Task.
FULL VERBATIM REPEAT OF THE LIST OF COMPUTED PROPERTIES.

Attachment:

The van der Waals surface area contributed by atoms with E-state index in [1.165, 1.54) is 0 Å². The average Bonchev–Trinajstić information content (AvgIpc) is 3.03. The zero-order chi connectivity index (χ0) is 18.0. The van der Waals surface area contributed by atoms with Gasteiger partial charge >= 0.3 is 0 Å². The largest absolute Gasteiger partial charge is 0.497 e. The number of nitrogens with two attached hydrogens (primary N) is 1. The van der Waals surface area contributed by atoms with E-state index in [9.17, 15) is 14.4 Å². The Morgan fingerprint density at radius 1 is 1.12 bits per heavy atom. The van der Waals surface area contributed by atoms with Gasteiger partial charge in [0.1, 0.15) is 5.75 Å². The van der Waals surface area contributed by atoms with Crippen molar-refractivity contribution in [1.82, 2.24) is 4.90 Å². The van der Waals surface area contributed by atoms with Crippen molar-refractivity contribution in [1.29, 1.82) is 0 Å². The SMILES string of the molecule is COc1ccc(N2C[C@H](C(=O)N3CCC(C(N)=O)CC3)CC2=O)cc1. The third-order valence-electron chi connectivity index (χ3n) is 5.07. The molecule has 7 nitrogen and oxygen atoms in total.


The van der Waals surface area contributed by atoms with E-state index in [1.165, 1.54) is 0 Å². The average Bonchev–Trinajstić information content (AvgIpc) is 3.03. The zero-order chi connectivity index (χ0) is 18.0. The van der Waals surface area contributed by atoms with Gasteiger partial charge >= 0.3 is 0 Å². The largest absolute Gasteiger partial charge is 0.497 e. The number of nitrogens with two attached hydrogens (primary N) is 1. The van der Waals surface area contributed by atoms with E-state index in [9.17, 15) is 14.4 Å². The Morgan fingerprint density at radius 1 is 1.12 bits per heavy atom. The van der Waals surface area contributed by atoms with Gasteiger partial charge in [0.1, 0.15) is 5.75 Å². The van der Waals surface area contributed by atoms with Crippen molar-refractivity contribution in [1.82, 2.24) is 4.90 Å². The van der Waals surface area contributed by atoms with Crippen molar-refractivity contribution in [1.29, 1.82) is 0 Å². The SMILES string of the molecule is COc1ccc(N2C[C@H](C(=O)N3CCC(C(N)=O)CC3)CC2=O)cc1. The third-order valence-electron chi connectivity index (χ3n) is 5.07. The molecule has 7 nitrogen and oxygen atoms in total.